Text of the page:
Great programmers drive any successful tech organization, and great programmers can be hard to find.Fortunately, the Wikimedia Foundation has a unique advantage: millions of unique visitors, every single day.It’s Wikipedia’s global impact which has enabled us to mobilize hundreds of thousands of donors every year to support our mission in our annual fundraising campaign.
We wanted to find out if we could find some of the world’s best programmers using similar means, to cultivate potential future volunteers and job candidates. Thus, the idea of the Coding Challenge was born.
This is, admittedly, an experiment, and we’re not entirely sure how it will go. We’ve structured it like a contest, and contests can be tricky, because they have rules. One of the most important rules: only one contestant per challenge can win The Grand Prize (an all-expenses paid trip to an eligible Wikimedia event). We run the risk of creating an ultra-competitive environment, in which people care more about winning than about helping to build a better Wikipedia.
Let’s reiterate, then: the goal of the contest is to find the best programmers — and at WMF, we get to decide exactly what that means. (See the part in the rules about “sole discretion”.) And a great programmer must write great code, of course — but the greatest programmers know that it means a lot more than that, too. Is the documentation good? Have ideas been exchanged on the wikitech-l mailing list? Were participants generous with their time and ideas? Do we see those ideas proliferating through the code of others?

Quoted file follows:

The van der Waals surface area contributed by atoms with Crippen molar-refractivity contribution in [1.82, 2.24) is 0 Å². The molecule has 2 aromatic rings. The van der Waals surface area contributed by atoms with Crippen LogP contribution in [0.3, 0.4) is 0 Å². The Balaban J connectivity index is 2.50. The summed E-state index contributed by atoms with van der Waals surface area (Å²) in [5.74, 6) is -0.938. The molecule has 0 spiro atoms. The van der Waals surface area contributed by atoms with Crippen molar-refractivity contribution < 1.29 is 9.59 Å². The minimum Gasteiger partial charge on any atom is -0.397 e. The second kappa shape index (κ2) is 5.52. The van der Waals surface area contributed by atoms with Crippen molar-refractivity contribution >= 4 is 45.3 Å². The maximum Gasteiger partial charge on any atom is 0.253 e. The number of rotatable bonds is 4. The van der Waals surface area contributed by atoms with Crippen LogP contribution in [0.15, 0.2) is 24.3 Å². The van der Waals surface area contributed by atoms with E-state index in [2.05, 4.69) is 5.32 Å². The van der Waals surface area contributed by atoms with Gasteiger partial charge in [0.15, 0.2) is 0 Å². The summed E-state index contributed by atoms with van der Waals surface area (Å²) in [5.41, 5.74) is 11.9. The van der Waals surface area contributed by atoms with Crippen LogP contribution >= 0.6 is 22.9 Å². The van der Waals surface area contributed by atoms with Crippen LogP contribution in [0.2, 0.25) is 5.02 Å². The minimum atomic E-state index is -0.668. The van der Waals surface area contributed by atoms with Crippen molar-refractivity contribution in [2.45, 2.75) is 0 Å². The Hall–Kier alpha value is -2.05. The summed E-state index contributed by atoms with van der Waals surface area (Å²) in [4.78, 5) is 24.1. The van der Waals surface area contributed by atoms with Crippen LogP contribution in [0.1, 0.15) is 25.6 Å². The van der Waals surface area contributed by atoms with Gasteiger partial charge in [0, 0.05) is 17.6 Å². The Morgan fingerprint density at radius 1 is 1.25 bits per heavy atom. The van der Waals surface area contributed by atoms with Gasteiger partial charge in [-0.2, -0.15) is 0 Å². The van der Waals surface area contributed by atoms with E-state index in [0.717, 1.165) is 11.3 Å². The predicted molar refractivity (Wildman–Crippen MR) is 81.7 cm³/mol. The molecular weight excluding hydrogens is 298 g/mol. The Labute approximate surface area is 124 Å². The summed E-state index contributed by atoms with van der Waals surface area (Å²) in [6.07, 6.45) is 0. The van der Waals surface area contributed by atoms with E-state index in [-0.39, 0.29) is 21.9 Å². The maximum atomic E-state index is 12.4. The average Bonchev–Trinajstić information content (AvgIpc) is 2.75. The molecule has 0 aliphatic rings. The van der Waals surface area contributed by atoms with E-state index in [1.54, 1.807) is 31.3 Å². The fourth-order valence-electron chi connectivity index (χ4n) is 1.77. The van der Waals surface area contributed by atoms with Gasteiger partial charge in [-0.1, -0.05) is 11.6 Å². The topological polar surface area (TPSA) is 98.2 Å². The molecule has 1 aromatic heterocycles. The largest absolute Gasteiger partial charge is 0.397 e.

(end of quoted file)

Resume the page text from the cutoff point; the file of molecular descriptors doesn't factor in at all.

There’s also a lot of value in this contest even to those who don’t “win”. Maybe there’s only one grand prize per challenge, but WMF can, and will, bestow accolades to everyone who writes good code and shares it with everyone else. And those things matter: when a potential employer comes to call, and you can point to the nice folks at Wikipedia to vouch for your work, that’s no small thing.
There are great potential programmers all over the globe. If we can convince even a small fraction of you to accept one of these challenges, we will consider this little experiment a resounding success.
The Coding Challenge will run until November 7, 2011, 23:59 UTC.
Greg DeKoenigsberg, Coding Challenge Coordinator
Erik Moeller, VP of Engineering and Product Development